Always have a used car inspected by a qualified mechanic before buying it.
That’s one bit of advice that almost all car experts agree on.
Why? Because doing so can uncover hidden problems, stop unexpected repairs, enhance your safety, and possibly lower the purchase price.
What It Covers
A thorough check-up examines mechanical, safety, and appearance aspects, such as the vehicle’s:
- Body condition
- Exterior surface
The best inspections include a road test and a computerized engine analysis. Some comprehensive examinations also evaluate the condition of the instrument controls, pedals, seats, and sound system.
Where to Get an Inspection
Take the car to a trusted repair shop, if you have one. Otherwise, most dealer service departments and independent repair shops will be happy to do the inspection. Just look online or through your phone book to find local shops that perform inspections.
If the seller refuses to let you take the car away, suggest that the seller accompany you to the shop. Or, use a shop that provides mobile inspections. While these examinations aren’t as complete as those performed on a lift, they still can be quite helpful.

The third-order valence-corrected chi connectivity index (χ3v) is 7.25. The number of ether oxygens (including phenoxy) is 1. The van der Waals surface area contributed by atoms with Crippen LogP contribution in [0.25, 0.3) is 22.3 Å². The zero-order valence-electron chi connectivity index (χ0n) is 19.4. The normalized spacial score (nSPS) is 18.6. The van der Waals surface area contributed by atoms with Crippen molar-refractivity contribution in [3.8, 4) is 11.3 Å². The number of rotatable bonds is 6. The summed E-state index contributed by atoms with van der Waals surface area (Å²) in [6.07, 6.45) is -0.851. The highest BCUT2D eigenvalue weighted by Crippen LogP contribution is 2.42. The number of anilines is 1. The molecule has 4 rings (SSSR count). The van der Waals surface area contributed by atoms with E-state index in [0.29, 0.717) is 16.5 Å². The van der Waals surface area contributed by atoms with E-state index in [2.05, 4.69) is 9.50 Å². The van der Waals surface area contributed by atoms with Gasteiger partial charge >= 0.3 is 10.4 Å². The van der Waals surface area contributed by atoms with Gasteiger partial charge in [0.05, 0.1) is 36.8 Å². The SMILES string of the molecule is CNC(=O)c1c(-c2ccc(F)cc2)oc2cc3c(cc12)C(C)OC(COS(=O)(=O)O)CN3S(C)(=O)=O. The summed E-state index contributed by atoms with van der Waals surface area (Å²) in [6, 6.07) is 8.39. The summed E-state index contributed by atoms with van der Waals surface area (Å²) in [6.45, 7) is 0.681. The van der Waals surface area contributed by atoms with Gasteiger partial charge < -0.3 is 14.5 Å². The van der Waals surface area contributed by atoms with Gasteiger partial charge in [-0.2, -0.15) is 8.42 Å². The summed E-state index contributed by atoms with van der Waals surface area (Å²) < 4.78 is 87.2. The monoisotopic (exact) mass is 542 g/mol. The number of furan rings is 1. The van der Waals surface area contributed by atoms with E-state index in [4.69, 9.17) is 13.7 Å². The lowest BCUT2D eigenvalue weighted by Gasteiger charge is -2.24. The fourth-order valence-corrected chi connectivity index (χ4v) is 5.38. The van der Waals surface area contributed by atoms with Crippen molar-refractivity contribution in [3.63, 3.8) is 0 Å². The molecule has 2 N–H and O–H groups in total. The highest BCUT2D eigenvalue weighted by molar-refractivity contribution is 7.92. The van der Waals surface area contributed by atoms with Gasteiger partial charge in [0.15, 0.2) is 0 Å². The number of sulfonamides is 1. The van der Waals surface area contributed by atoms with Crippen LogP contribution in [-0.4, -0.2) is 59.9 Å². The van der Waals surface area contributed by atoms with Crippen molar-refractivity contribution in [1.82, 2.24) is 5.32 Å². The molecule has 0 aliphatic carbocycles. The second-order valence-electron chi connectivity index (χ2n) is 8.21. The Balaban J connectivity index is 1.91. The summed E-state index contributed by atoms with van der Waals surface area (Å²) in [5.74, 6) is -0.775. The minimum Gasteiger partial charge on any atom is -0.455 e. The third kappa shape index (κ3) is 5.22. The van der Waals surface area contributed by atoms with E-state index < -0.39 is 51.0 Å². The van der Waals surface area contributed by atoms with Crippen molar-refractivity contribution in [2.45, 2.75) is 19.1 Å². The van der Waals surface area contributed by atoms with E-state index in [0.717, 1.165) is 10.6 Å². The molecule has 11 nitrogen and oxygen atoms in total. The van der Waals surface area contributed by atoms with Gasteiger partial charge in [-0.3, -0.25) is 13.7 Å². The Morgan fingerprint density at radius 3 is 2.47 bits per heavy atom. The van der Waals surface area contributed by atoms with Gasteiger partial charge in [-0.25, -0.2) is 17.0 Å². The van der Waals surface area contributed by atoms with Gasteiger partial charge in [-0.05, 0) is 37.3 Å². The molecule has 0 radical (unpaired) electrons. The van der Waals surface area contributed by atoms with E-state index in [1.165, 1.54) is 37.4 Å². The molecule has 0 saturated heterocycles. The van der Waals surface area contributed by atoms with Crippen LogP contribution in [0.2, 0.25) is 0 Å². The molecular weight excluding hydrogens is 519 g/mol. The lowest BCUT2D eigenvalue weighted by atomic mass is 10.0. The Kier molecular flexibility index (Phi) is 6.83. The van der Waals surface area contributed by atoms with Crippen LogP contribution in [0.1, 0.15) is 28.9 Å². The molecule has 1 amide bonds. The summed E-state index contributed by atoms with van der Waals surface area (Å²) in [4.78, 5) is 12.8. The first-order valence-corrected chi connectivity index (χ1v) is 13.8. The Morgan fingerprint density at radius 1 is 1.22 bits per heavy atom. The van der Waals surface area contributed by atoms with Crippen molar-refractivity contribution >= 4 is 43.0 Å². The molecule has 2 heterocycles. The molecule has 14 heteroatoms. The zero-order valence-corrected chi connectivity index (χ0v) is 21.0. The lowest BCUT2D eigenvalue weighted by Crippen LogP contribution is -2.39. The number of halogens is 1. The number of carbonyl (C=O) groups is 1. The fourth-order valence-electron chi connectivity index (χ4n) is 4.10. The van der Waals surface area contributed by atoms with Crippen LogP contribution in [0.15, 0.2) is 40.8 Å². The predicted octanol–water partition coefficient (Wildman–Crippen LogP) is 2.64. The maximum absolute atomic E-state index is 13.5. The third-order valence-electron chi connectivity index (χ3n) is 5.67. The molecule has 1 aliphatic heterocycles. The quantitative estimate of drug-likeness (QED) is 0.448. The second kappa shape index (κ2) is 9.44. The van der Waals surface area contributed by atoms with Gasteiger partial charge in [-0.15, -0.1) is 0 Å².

If you’re not buying from a local seller, you can order a pre-purchase inspection from a certified inspection shop located near the seller, and the shop will mail or fax the report to you.
How Much to Pay
This isn’t a time to skimp, as a quality inspection can end up saving you thousands of dollars―and loads of frustration. Expect to pay at least $100 for the examination.
What to Do With the Report
A glowing report should facilitate the sale of the car, and make both the buyer and seller feel more at ease with the transaction.
A report that uncovers some minor flaws can be used as a bargaining tool to lower the price. Or, you can insist that the seller take care of the issues before you pay the asking price.
A troublesome report, meanwhile, should make you reconsider the purchase, unless the seller is willing to fix all the problems, or you’re adept at car repairs and the seller lowers the price accordingly.
Conducting Your Own Inspection
If you’re can’t spare the inspection fee or you know a decent amount about cars, you can always do your own inspection. While your findings won’t be as comprehensive as those done by a mechanic, they can be of some value and spot potential worries.
Be sure to check for leaks, odd engine noises, smoke, tire wear, misaligned doors, cracked glass, indications of flood or fire damage, shoddy repair work, and unusual smells. Check the fluid levels and conditions. Scour the exterior for dents, rust, and scratches.
And, take the car on a thorough test drive―featuring different speeds and roadway types― and make mental notes on how the car steers, brakes, and handles.